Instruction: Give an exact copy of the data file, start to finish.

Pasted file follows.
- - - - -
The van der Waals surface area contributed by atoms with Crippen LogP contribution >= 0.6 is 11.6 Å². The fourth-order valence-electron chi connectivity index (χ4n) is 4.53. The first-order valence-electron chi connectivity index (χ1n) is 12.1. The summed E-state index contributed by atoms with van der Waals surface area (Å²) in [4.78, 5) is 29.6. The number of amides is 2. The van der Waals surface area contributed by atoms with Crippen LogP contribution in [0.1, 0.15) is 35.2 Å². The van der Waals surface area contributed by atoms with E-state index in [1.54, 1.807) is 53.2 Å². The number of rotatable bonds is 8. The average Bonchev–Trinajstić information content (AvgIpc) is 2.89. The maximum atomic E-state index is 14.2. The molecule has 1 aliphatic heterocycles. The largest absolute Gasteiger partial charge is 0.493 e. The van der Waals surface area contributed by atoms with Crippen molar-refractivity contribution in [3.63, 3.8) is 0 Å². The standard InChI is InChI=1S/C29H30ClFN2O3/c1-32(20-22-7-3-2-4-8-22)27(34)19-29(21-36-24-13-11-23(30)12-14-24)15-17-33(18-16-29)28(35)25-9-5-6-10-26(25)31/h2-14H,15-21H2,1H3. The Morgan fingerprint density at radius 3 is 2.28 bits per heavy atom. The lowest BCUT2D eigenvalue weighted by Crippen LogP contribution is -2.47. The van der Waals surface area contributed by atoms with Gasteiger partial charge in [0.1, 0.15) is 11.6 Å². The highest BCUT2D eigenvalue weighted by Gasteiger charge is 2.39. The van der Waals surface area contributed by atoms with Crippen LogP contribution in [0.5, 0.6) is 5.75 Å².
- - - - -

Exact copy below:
The van der Waals surface area contributed by atoms with Crippen LogP contribution >= 0.6 is 11.6 Å². The fourth-order valence-electron chi connectivity index (χ4n) is 4.53. The first-order valence-electron chi connectivity index (χ1n) is 12.1. The summed E-state index contributed by atoms with van der Waals surface area (Å²) in [4.78, 5) is 29.6. The number of amides is 2. The van der Waals surface area contributed by atoms with Crippen LogP contribution in [0.1, 0.15) is 35.2 Å². The van der Waals surface area contributed by atoms with E-state index in [1.54, 1.807) is 53.2 Å². The number of rotatable bonds is 8. The average Bonchev–Trinajstić information content (AvgIpc) is 2.89. The maximum atomic E-state index is 14.2. The molecule has 1 aliphatic heterocycles. The largest absolute Gasteiger partial charge is 0.493 e. The van der Waals surface area contributed by atoms with Crippen molar-refractivity contribution in [3.63, 3.8) is 0 Å². The standard InChI is InChI=1S/C29H30ClFN2O3/c1-32(20-22-7-3-2-4-8-22)27(34)19-29(21-36-24-13-11-23(30)12-14-24)15-17-33(18-16-29)28(35)25-9-5-6-10-26(25)31/h2-14H,15-21H2,1H3. The Morgan fingerprint density at radius 3 is 2.28 bits per heavy atom. The lowest BCUT2D eigenvalue weighted by Crippen LogP contribution is -2.47. The van der Waals surface area contributed by atoms with Gasteiger partial charge in [0.1, 0.15) is 11.6 Å². The highest BCUT2D eigenvalue weighted by Gasteiger charge is 2.39. The van der Waals surface area contributed by atoms with Crippen LogP contribution in [0.5, 0.6) is 5.75 Å².